Billion-Dollar Music Verdict, Adidas Versus Kanye, Steven Tyler Abuse Case & More Legal News

This is The Legal Beat, a weekly newsletter about music law from Billboard Pro, offering you a one-stop cheat sheet of big new cases, important rulings and all the fun stuff in between.

This week: A federal appeals court overturns a $1 billion verdict won by the major labels over internet piracy; Kanye West blasts Adidas for selling “fake Yeezys” while also “suing” him; Aerosmith singer Steven Tyler wins the dismissal of one of his sexual abuse cases; and much more.

THE BIG STORY: Billion-Dollar Piracy Verdict Gone – For Now

One billion dollars – with a “B.” Back in 2019, that’s the massive sum that a federal jury ordered Cox Communications to pay to Universal Music Group, Sony Music Entertainment and Warner Music Group after concluding that the internet service provider had turned a blind eye to infringement by its users.

Piracy is no longer the existential threat it was once for the music industry. But in the mid-2010s, it was still a big deal — so much so, that music companies began suing ISPs to force them to take action. In 2018, the Big Three filed such a case against Cox, claiming that it had essentially helped its subscribers illegally share more than 10,000 of their copyrighted songs.

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ISPs are usually shielded from lawsuits over infringing conduct by their users, thanks to the Digital Millennium Copyright Act and its system of so-called safe harbors. But the judge overseeing the case ruled that Cox had forfeited the DMCA’s protections by failing to terminate subscribers who had repeatedly pirated music. Stripped of immunity, Cox was ordered to pay the labels more than $99,000 for every song its users infringed — one of the largest ever awards in an intellectual property lawsuit.

Cox appealed the case, arguing that it was “unprecedented in every way” and would require ISPs to cut off vital internet access based on unproven accusations of piracy. The labels said it was a fair punishment for a company that had allegedly avoided the problem for fear of losing money.

After more than four years of waiting for a ruling (so long that file-sharing has become something of antique topic) a federal appeals court finally weighed in this week — overturning the huge verdict, but leaving Cox still facing the potential for massive damages. Go read the full story to find out more.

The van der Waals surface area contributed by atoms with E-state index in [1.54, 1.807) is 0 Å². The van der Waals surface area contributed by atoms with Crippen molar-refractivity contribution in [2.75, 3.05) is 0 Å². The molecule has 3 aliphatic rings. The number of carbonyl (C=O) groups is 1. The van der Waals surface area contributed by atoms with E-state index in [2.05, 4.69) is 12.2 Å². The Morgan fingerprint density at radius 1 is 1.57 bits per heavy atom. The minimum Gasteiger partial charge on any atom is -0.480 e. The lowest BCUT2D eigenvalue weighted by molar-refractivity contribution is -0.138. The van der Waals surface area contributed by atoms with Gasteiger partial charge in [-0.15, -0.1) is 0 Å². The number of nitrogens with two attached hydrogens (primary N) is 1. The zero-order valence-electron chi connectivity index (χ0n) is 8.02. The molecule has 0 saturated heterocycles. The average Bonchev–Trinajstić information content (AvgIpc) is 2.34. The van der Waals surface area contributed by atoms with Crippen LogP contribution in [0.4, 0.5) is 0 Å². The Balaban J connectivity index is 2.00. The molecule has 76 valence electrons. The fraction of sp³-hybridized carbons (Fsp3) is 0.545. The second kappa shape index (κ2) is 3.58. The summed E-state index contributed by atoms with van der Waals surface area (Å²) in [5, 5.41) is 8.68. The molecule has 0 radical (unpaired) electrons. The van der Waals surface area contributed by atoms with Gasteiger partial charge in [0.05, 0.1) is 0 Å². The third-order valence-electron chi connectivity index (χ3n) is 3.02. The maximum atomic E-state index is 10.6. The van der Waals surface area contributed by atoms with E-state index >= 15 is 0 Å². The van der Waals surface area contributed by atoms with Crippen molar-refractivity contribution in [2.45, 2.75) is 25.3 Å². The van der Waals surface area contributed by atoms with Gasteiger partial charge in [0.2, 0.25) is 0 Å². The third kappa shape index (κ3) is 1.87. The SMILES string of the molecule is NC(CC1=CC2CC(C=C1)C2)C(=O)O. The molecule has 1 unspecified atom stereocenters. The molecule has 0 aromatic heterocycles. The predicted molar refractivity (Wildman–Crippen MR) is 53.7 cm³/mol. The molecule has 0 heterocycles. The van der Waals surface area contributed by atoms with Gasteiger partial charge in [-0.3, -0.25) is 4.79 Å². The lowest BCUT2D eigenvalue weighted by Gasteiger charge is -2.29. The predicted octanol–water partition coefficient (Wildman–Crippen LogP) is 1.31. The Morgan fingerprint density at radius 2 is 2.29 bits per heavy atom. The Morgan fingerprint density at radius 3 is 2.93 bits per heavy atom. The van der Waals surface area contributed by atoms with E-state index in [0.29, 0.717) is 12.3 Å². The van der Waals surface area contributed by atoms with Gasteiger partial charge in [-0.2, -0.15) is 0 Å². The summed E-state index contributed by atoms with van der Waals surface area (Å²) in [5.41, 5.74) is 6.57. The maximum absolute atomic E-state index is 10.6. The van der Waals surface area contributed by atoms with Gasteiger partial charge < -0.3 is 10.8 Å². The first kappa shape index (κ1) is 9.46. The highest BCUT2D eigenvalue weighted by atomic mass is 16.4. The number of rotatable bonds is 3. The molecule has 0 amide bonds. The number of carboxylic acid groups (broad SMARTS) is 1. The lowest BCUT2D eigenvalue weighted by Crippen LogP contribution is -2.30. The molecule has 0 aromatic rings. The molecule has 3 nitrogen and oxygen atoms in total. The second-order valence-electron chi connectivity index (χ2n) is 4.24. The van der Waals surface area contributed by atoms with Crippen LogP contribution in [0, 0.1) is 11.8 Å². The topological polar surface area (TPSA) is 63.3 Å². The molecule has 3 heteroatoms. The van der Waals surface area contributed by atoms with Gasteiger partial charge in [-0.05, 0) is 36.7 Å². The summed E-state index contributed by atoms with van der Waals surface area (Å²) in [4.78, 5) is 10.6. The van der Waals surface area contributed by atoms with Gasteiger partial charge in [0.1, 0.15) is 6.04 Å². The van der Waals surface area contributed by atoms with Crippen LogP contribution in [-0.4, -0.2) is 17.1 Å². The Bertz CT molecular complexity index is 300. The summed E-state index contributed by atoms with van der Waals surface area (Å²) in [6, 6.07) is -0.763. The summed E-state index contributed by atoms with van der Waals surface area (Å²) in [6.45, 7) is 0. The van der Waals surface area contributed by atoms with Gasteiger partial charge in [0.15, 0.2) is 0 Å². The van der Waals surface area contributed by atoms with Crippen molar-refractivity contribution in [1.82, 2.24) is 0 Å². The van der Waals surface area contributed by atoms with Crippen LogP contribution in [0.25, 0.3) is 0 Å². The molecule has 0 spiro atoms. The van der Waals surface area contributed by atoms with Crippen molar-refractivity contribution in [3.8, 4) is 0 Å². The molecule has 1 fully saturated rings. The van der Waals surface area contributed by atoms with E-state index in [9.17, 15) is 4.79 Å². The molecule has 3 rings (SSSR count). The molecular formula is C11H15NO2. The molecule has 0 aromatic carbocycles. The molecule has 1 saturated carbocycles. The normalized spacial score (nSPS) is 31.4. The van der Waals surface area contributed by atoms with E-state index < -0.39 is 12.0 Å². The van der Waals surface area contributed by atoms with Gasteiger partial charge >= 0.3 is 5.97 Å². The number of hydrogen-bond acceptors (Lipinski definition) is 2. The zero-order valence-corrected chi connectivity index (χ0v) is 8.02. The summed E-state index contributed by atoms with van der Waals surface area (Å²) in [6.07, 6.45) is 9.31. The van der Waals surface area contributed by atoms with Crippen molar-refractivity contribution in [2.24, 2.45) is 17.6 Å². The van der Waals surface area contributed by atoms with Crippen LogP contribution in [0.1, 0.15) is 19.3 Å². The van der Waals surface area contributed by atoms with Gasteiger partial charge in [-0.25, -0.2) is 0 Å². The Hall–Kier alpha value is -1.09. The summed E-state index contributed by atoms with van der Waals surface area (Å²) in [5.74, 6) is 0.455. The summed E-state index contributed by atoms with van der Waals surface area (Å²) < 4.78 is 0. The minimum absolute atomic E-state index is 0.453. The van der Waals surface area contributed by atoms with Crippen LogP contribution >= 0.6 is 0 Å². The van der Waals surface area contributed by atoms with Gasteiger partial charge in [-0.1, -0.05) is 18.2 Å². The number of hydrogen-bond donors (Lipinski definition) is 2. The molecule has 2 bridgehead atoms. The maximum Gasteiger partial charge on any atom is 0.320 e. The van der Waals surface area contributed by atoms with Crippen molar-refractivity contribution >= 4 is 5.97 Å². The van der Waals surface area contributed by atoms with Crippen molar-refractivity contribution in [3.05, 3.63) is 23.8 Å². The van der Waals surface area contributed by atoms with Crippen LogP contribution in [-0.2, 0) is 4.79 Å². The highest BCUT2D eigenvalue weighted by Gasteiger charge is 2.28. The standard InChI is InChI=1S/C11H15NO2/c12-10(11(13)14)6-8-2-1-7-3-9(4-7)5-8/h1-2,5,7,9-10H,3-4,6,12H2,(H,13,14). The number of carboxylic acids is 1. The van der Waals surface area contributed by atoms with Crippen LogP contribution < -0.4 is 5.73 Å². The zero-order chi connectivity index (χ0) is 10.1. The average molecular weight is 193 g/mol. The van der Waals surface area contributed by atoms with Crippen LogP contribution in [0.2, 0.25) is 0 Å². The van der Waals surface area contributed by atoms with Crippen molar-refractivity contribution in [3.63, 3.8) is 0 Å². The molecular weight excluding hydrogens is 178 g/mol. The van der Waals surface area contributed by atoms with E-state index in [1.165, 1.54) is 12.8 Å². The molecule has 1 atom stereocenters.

Other top stories this week…

IS ADIDAS SUING YE? – Kanye West took to Instagram to blast Adidas for “suing him” at the same time that it was selling “fake Yeezys” to consumers: “Not only are they putting out fake colorways that are non-approved, they’re suing me for $250 million.” So is Adidas really suing him? The answer is … complicated.

MORE DIDDY ALLEGATIONS – Sean Combs was hit with another abuse lawsuit, this time by a producer named Rodney “Lil Rod” Jones Jr. who says the rapper sexually assaulted and harassed him. But the case also includes more bizarre allegations, claiming that Diddy and others participated in a “RICO enterprise” – civil allegations under the Racketeer Influenced and Corrupt Organizations Act, a federal law that’s more often used in criminal cases against mobsters and drug cartels. Combs’ lawyer Shawn Holley told Billboard that the claims were “pure fiction” filed by a man “shamelessly looking for an undeserved payday.”

…AND A NEW RESPONSE – Days earlier, Combs also filed his first legal response to one of his earlier abuse cases, in which a woman claims that he “sex trafficked” and “gang raped” her when she was a 17-year-old girl in 2003. In the filing, Combs told a federal court that the allegations are “fictional”; among other things, Diddy’s lawyers said the case was filed so late that it violates his constitutional right to defend himself.

EAGLES’ STOLEN NOTES TRIAL – Don Henley took the stand in an ongoing criminal trial of three memorabilia sellers who prosecutors claim tried to sell stolen draft lyrics to “Hotel California” and other Eagles hits. The accused defendants claim Henley willingly gave the pages to a journalist decades ago, meaning they were never stolen. But in his testimony, the rock legend said he only gave the writer access, not possession: “You know what? It doesn’t matter if I drove a U-Haul truck across country and dumped them at his front door. He had no right to keep them or to sell them.”

STEVEN TYLER RULING – A federal judge dismissed a lawsuit accusing Aerosmith singer Steven Tyler of sexually assaulting a teenage girl in 1975, ruling that she had waited too long to bring her case. Jeanne Bellino sued the rocker in November under New York’s “lookback” law that allows abuse victims to sue over decades-old claims. But the judge ruled that her allegations — forcible kissing and groping — were not covered by the law because they did not present a “serious risk of physical injury.”

NICKELBACK CASE DISMISSED – A federal appeals court rejected a copyright lawsuit that claimed Nickelback ripped off its 2006 hit “Rockstar” from an earlier song called “Rock Star,” ruling that the band can’t be sued simply for using “clichés” and “singing about being a rockstar.”

IDOL PRODUCER SUED AGAIN – Former American Idol producer Nigel Lythgoe was hit with another sexual assault lawsuit, this time by an unidentified woman who claims he forcibly touched her in 2016. Lythgoe was already facing an earlier lawsuit from Paula Abdul over two separate alleged incidents of sexual assault.

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